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The Body and Blood of Christ (Corpus Christi)

Real Presence, Mystical Body

Since the Second Vatican Council, the reformed liturgy has led to a remarkable shift in Eucharistic piety. Before the liturgical changes, Eucharistic piety fastened mainly onto 'the real presence of Jesus in the Eucharist'. Piety consisted largely in visits to the blessed sacrament, benediction, processions, and the 'holy hour', where (to quote from a prayer) Jesus is 'awaiting, calling and welcoming those who come to visit thee'.

Since the Council, other elements have come to the fore. Most especially, there has evolved a deeper sense of Eucharistic piety that relates the Eucharist to the Mass, and a deeper understanding of the Mass in relation to the Church as the mystical Body of Christ, with the Eucharist as the source of its unity.

The Eucharist, we now understand, creates the Church; the Church does not create the Eucharist. So the real presence is the sacrament of the unity of the Church and of the presence of the risen and glorified Jesus in our midst, in our world.

The feast of Corpus Christi reminds us that the Eucharist cannot be separated from the Mass, so that Eucharistic piety outside Mass -- that is, visits, processions and the holy hour -- become preparations for receiving the body of Christ as a sign of our unity with one another and of the unity of the Church.

This does not undermine the real presence, of course, but enlarges and deepens our understanding of it. When we reflect on the feast of the Body of Christ we reflect on his sacramental bodily presence. But we should reflect as well on the Church as the Body of Christ in which we are enlivened with the one Spirit. When we come to Mass we do not come as a group of individuals, as we might be if we attend a meeting. We come together as a body in worship to listen to the word of God and to receive spiritual nourishment.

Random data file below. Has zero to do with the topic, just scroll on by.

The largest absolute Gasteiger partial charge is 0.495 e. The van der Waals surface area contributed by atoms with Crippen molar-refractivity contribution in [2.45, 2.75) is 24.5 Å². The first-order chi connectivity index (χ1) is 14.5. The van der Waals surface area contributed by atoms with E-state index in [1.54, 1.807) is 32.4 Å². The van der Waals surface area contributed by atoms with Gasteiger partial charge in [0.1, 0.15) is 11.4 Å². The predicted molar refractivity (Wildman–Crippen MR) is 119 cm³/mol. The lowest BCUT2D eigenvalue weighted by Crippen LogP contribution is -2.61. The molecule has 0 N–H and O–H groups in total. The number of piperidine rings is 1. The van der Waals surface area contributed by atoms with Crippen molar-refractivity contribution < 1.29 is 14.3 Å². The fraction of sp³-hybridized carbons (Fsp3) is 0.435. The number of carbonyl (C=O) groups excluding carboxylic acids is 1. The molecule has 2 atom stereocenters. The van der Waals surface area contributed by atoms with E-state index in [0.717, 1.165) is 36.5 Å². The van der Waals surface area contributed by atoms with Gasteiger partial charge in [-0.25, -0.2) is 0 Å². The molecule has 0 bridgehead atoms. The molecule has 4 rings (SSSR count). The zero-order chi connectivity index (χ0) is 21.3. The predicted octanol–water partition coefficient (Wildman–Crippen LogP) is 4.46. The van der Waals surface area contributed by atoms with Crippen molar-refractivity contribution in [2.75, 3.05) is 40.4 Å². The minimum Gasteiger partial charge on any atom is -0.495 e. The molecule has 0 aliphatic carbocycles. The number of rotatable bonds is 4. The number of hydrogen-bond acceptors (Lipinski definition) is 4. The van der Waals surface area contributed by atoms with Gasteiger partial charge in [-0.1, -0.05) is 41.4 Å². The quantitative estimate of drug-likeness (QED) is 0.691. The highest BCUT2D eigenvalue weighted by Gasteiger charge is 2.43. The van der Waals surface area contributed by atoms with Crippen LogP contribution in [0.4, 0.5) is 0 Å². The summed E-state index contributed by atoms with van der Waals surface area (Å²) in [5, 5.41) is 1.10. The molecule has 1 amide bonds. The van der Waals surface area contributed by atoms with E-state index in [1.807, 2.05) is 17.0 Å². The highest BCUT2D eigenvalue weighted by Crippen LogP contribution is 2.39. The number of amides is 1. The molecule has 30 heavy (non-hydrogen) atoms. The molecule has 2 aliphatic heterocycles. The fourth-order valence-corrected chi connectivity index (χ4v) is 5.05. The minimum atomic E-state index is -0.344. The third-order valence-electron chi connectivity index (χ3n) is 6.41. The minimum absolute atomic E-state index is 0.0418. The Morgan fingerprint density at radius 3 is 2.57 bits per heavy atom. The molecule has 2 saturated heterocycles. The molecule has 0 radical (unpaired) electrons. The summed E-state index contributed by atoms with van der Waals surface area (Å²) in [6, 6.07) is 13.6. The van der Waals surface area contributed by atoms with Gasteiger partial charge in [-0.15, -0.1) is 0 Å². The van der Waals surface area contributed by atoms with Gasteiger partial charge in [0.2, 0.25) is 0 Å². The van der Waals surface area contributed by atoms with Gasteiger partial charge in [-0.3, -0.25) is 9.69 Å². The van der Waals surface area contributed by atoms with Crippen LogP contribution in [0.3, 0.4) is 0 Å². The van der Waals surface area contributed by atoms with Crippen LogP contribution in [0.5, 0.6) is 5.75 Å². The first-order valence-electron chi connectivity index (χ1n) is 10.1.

This means that what is happening at Mass is that the body of Christ on the altar gives new life and strengthens the body of Christ -- us -- gathered as the Church. At the altar, Christ is not only on the altar. He is there with the priest acting not only in the person of Christ but in the person of the Church leading the people.

But there is a further dimension to this feast: the risen and glorified Christ sacramentally present in the Eucharist then points to the future. St Thomas Aquinas reminds us of this future dimension in which the relationship of the Mass to the Passion of Christ is remembered. 'O sacred Banquet, in which the Passion is remembered, the mind is filled with grace and the pledge of future glory is given to us'.

We are experiencing a future in which the whole of creation is to be transformed. The feast of Corpus Christi is, of course, related to the institution of the Eucharist on Maundy Thursday, but, celebrated as it is after Easter, it is related also to the Paschal mystery as a dying and rising with Christ.

The feast has been transferred from a mid-week Thursday to a Sunday. There are many who regret this liturgical change. But, if -- as the bishops suggest -- the feast was not being properly observed, then there is perhaps something to be said for transferring it to a Sunday when there is a larger assembly of the people of God present at the liturgy.

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